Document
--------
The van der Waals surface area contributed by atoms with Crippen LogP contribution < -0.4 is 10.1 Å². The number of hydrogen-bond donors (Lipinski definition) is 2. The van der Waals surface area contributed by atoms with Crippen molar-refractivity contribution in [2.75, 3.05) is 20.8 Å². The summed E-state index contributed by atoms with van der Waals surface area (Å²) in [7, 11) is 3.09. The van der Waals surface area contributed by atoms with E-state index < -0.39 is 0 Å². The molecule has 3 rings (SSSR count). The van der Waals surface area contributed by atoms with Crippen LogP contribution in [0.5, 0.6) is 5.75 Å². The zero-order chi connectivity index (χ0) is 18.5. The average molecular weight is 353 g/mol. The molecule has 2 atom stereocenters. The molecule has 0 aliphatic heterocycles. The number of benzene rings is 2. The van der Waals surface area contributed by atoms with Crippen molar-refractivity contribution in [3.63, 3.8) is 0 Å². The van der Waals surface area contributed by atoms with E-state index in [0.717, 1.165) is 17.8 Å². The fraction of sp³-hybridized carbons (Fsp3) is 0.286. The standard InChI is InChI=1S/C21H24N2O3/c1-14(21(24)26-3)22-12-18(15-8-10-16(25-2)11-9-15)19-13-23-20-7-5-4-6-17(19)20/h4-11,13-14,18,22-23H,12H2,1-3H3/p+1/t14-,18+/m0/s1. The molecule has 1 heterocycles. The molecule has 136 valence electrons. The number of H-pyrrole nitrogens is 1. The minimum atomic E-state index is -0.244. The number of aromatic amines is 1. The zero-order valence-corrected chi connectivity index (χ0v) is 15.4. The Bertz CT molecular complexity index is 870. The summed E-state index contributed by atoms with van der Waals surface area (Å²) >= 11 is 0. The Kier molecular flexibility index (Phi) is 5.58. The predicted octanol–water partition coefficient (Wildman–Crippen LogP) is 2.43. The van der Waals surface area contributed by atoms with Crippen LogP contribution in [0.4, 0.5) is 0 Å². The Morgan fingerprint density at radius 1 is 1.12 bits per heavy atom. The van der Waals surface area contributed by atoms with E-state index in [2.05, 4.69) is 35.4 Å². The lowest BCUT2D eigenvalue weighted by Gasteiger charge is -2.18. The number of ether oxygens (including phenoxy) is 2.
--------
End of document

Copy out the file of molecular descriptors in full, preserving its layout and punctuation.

The van der Waals surface area contributed by atoms with Crippen LogP contribution < -0.4 is 10.1 Å². The number of hydrogen-bond donors (Lipinski definition) is 2. The van der Waals surface area contributed by atoms with Crippen molar-refractivity contribution in [2.75, 3.05) is 20.8 Å². The summed E-state index contributed by atoms with van der Waals surface area (Å²) in [7, 11) is 3.09. The van der Waals surface area contributed by atoms with E-state index < -0.39 is 0 Å². The molecule has 3 rings (SSSR count). The van der Waals surface area contributed by atoms with Crippen LogP contribution in [0.5, 0.6) is 5.75 Å². The zero-order chi connectivity index (χ0) is 18.5. The average molecular weight is 353 g/mol. The molecule has 2 atom stereocenters. The molecule has 0 aliphatic heterocycles. The number of benzene rings is 2. The van der Waals surface area contributed by atoms with Crippen molar-refractivity contribution in [3.63, 3.8) is 0 Å². The van der Waals surface area contributed by atoms with E-state index in [0.717, 1.165) is 17.8 Å². The fraction of sp³-hybridized carbons (Fsp3) is 0.286. The standard InChI is InChI=1S/C21H24N2O3/c1-14(21(24)26-3)22-12-18(15-8-10-16(25-2)11-9-15)19-13-23-20-7-5-4-6-17(19)20/h4-11,13-14,18,22-23H,12H2,1-3H3/p+1/t14-,18+/m0/s1. The molecule has 1 heterocycles. The molecule has 136 valence electrons. The number of H-pyrrole nitrogens is 1. The minimum atomic E-state index is -0.244. The number of aromatic amines is 1. The zero-order valence-corrected chi connectivity index (χ0v) is 15.4. The Bertz CT molecular complexity index is 870. The summed E-state index contributed by atoms with van der Waals surface area (Å²) >= 11 is 0. The Kier molecular flexibility index (Phi) is 5.58. The predicted octanol–water partition coefficient (Wildman–Crippen LogP) is 2.43. The van der Waals surface area contributed by atoms with Crippen LogP contribution in [0.4, 0.5) is 0 Å². The Morgan fingerprint density at radius 1 is 1.12 bits per heavy atom. The van der Waals surface area contributed by atoms with E-state index in [2.05, 4.69) is 35.4 Å². The lowest BCUT2D eigenvalue weighted by Gasteiger charge is -2.18. The number of ether oxygens (including phenoxy) is 2.